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On the Cost of Lost Production from Russian Oil Fields


  • James L. Smith


Russia is now paying heavily for past mismanagement of its major oh, fields. Unconventional attempts to maximize short-run extraction, neglect of routine maintenance, and shortages of critical equipment have combined to cause a steep decline in production. This study examines the scope and size of resulting economic losses using an extension of the traditional exponential decline model. Estimates derived from the model indicate that as much as 40% of the potential value of Russian oil reserves has been lost through poor management.

Suggested Citation

  • James L. Smith, 1995. "On the Cost of Lost Production from Russian Oil Fields," The Energy Journal, International Association for Energy Economics, vol. 0(Number 2), pages 25-58.
  • Handle: RePEc:aen:journl:1995v16-02-a02

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    References listed on IDEAS

    1. Fama, Eugene F & French, Kenneth R, 1988. " Business Cycles and the Behavior of Metals Prices," Journal of Finance, American Finance Association, vol. 43(5), pages 1075-1093, December.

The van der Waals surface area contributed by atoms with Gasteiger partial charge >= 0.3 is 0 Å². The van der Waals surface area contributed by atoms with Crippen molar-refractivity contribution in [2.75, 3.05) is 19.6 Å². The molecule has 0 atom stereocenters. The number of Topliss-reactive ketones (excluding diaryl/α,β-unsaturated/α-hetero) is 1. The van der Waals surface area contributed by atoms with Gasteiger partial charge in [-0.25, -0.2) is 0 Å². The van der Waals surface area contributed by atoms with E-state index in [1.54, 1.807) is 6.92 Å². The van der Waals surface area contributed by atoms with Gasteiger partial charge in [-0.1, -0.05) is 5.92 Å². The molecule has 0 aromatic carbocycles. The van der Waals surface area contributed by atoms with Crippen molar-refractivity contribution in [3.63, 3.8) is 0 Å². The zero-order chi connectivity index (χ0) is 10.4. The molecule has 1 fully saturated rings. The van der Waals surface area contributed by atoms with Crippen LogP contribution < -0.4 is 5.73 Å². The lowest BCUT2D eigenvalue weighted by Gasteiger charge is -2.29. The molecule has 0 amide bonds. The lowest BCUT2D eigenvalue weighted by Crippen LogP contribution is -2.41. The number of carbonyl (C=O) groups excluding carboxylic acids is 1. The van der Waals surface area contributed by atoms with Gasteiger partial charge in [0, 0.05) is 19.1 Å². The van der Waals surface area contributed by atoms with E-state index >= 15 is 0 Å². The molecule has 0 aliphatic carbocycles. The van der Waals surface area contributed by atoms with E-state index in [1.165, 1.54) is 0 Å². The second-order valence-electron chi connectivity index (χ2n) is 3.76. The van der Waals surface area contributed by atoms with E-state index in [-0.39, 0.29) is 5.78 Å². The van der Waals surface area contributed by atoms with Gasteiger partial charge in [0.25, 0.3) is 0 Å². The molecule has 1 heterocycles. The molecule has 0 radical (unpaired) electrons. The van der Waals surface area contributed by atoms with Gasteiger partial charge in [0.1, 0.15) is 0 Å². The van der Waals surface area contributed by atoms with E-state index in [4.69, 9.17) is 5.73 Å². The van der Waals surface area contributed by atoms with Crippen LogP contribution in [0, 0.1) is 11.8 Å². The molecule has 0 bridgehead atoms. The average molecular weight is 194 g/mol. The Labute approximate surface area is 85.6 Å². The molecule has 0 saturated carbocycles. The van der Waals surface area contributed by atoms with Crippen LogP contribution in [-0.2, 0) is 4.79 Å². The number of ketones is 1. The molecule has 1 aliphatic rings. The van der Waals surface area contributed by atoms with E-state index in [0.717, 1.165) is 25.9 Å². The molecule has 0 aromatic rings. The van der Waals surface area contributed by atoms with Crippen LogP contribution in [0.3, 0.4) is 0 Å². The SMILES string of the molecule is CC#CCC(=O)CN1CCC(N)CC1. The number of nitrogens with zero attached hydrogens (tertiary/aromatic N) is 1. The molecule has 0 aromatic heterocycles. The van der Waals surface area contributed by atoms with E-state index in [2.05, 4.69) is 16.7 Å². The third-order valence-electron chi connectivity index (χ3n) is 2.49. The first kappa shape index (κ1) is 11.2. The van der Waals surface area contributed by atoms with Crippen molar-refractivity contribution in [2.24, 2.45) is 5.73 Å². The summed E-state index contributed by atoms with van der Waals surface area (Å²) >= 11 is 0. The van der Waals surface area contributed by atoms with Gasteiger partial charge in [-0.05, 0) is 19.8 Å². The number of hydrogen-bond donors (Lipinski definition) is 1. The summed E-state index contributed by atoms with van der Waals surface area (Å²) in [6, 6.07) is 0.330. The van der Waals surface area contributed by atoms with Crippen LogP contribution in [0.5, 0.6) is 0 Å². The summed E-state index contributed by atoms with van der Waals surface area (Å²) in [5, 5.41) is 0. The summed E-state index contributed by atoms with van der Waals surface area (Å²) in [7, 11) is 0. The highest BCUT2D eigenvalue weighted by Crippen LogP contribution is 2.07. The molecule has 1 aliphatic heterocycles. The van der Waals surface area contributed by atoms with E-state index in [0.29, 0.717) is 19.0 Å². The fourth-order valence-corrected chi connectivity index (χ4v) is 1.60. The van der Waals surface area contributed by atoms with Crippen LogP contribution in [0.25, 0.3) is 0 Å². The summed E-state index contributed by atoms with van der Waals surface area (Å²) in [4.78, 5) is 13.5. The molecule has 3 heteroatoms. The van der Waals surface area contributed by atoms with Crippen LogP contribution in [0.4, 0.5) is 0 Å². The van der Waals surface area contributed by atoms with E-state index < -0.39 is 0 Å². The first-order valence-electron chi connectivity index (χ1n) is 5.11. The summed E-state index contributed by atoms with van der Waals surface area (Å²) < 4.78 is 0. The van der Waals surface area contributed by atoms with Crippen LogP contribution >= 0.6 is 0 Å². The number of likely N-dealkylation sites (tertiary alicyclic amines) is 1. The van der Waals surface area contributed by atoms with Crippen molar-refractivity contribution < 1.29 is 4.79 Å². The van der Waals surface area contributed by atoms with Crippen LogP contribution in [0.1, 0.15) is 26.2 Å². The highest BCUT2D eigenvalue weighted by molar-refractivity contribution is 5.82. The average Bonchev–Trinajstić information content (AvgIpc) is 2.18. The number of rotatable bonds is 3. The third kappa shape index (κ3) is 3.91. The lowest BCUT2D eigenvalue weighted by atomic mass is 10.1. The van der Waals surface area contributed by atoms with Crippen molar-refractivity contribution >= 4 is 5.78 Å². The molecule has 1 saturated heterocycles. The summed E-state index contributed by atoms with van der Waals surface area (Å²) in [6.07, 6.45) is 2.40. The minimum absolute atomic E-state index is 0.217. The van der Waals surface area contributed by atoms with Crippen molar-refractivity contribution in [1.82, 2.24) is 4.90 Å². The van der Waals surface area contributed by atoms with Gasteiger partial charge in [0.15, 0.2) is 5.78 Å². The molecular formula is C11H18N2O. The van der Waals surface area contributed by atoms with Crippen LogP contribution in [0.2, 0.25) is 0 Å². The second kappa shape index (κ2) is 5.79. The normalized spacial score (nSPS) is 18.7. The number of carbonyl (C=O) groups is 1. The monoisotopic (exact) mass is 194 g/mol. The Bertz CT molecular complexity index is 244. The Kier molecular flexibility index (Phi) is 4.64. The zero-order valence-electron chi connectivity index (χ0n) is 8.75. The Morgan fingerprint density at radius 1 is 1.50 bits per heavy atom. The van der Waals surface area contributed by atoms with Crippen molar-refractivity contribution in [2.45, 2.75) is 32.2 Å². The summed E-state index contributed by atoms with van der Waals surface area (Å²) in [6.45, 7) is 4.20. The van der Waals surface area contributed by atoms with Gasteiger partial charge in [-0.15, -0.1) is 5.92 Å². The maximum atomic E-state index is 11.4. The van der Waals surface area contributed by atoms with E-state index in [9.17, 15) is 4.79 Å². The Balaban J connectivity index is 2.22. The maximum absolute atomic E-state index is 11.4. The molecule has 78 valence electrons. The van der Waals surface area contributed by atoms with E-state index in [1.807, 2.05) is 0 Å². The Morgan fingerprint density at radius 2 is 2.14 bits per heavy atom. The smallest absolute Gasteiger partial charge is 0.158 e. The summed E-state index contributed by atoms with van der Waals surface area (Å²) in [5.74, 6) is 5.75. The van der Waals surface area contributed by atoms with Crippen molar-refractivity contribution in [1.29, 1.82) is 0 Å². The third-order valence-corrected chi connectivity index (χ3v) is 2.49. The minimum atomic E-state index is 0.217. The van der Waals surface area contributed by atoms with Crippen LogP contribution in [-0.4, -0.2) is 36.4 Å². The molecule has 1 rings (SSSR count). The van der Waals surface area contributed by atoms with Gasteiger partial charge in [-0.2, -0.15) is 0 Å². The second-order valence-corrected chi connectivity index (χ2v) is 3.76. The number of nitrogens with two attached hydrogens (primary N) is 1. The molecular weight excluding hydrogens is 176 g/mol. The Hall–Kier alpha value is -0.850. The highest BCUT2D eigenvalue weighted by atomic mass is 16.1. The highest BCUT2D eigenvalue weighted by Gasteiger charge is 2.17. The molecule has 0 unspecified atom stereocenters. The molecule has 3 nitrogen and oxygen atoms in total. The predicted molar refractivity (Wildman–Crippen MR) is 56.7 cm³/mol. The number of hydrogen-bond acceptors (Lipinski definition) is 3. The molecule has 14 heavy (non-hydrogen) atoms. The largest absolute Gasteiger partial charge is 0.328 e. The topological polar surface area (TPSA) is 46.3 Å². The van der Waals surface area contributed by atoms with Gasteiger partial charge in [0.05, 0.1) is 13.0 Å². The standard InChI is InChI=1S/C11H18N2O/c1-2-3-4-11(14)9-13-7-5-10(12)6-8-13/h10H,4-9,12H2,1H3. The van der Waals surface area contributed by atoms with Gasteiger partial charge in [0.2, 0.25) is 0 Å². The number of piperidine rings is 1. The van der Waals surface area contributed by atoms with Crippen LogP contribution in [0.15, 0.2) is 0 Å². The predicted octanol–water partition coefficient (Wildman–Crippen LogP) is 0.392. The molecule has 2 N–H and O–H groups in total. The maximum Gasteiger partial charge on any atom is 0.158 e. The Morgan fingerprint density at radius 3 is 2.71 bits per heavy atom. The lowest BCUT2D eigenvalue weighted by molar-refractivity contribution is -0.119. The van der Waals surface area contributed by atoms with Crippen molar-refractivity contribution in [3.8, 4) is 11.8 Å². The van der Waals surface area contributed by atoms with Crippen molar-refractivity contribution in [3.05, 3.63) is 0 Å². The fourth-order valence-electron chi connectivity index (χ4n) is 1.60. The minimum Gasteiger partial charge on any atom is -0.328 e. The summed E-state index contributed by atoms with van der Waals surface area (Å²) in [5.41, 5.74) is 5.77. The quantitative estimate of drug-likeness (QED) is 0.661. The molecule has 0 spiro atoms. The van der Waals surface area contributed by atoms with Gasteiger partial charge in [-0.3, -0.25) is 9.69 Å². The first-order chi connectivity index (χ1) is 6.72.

2. Lester G. Telser, 1958. "Futures Trading and the Storage of Cotton and Wheat," Journal of Political Economy, University of Chicago Press, vol. 66, pages 233-233.
    3. French, Kenneth R, 1986. "Detecting Spot Price Forecasts in Futures Prices," The Journal of Business, University of Chicago Press, vol. 59(2), pages 39-54, April.
    4. Fama, Eugene F., 1984. "Forward and spot exchange rates," Journal of Monetary Economics, Elsevier, vol. 14(3), pages 319-338, November.
    5. Serletis, Apostolos, 1991. "Rational expectations, risk and efficiency in energy futures markets," Energy Economics, Elsevier, vol. 13(2), pages 111-115, April.
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    Cited by:

    1. James L. Smith, 2012. "Modeling the Impact of Taxes on Petroleum Exploration and Development," IMF Working Papers 12/278, International Monetary Fund.
    2. Smith, James L., 2013. "Issues in extractive resource taxation: A review of research methods and models," Resources Policy, Elsevier, vol. 38(3), pages 320-331.
    3. Okullo, Samuel J. & Reynès, Frédéric & Hofkes, Marjan W., 2015. "Modeling peak oil and the geological constraints on oil production," Resource and Energy Economics, Elsevier, vol. 40(C), pages 36-56.
    4. Smith, James L., 2014. "A parsimonious model of tax avoidance and distortions in petroleum exploration and development," Energy Economics, Elsevier, vol. 43(C), pages 140-157.
    5. Stevens, Paul, 1997. "Increasing global dependence on Gulf oil: `This year, next year, sometime, never?'," Energy Policy, Elsevier, vol. 25(2), pages 135-142, February.

    More about this item

    JEL classification:

    • F0 - International Economics - - General


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